One year ago, a group of volunteers and families from the Redwood area, planted, weeded, watered and harvested a garden that resulted in nearly 900 pounds of food; those who made it happen last season are hoping to improve on that yield this year.
One year ago, a group of volunteers and families from the Redwood area, planted, weeded, watered and harvested a garden that resulted in nearly 900 pounds of food. Those who made it happen last season are hoping to improve on that yield this year. What is known as the Apple Gourd Project group met recently to talk about its plan for the coming year and to help families involved in the program learn more about how to improve on their own nutrition. Those families are going to be very involved with the garden again this year.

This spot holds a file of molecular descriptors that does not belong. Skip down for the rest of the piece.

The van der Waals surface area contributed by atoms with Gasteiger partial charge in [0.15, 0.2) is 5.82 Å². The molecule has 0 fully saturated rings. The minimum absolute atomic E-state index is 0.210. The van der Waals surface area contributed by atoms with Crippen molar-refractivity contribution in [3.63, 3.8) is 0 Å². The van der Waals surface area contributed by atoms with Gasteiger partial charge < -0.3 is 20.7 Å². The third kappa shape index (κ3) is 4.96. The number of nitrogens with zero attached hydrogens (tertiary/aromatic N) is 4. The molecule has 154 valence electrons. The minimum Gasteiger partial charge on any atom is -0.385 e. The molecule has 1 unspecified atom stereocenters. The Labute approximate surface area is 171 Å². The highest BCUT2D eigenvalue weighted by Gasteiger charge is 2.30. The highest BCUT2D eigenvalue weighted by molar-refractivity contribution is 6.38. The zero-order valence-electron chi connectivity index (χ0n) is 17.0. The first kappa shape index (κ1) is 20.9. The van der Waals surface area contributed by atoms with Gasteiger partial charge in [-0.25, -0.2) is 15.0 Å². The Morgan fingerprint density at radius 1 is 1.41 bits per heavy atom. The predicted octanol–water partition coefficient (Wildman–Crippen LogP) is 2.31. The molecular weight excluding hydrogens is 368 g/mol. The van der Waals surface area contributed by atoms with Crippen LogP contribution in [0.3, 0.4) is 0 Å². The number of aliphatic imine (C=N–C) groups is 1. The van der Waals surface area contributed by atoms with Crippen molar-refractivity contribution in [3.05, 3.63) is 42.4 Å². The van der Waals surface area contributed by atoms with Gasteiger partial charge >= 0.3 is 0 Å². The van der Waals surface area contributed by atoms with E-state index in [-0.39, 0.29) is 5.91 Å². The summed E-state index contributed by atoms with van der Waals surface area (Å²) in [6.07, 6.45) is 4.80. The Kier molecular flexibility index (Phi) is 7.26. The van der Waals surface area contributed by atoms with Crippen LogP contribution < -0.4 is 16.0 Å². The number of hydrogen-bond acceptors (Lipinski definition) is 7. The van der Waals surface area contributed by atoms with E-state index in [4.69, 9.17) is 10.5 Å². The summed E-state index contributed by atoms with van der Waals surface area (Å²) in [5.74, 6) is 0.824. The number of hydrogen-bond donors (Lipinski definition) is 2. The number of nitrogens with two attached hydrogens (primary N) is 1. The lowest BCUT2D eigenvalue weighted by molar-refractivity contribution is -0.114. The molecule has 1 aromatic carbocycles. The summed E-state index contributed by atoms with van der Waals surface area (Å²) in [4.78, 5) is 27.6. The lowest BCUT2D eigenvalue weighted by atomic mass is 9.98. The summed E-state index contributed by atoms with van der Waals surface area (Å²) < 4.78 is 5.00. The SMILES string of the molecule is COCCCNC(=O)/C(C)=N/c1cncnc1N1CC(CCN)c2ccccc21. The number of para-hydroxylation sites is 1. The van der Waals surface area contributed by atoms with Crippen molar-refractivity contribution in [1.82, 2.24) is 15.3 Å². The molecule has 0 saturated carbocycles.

According to Michelle Wacek, site manager for the Apple Gourd garden, each family who is involved in the project must commit to working two to four hours per week in the garden doing everything from planting and weeding to watering and harvesting. “It’s a blast to be out there,” said Wacek, admitting she doesn’t consider gardening to be work. “I encourage you to bring the kids along. It’s OK for them to get involved and get dirty.” For those who have younger children who may not understand the gardening concept, there is a natural play space available for them to enjoy, and according to Teri Smith, who helped to develop the Apple Gourd project, that play space is going to be enhanced this year with some water features for the kids. “This is a community project,” said Michelle Breidenbach, one of the project coordinators. “We are that community.” Breidenbach said there is always a need for more volunteers to help with the project, and families who would like to get involved with Apple Gourd are encouraged to do that. She added people who have an interest can visit the Apple Gourd Face-book page, which can be found at www.facebook. com/pages/The-Apple-Gourd-Project. The plan is to expand the garden this season with the idea of adding some new vegetables. Wacek said in the future the hope is to add strawberries, asparagus and rhubarb to the garden.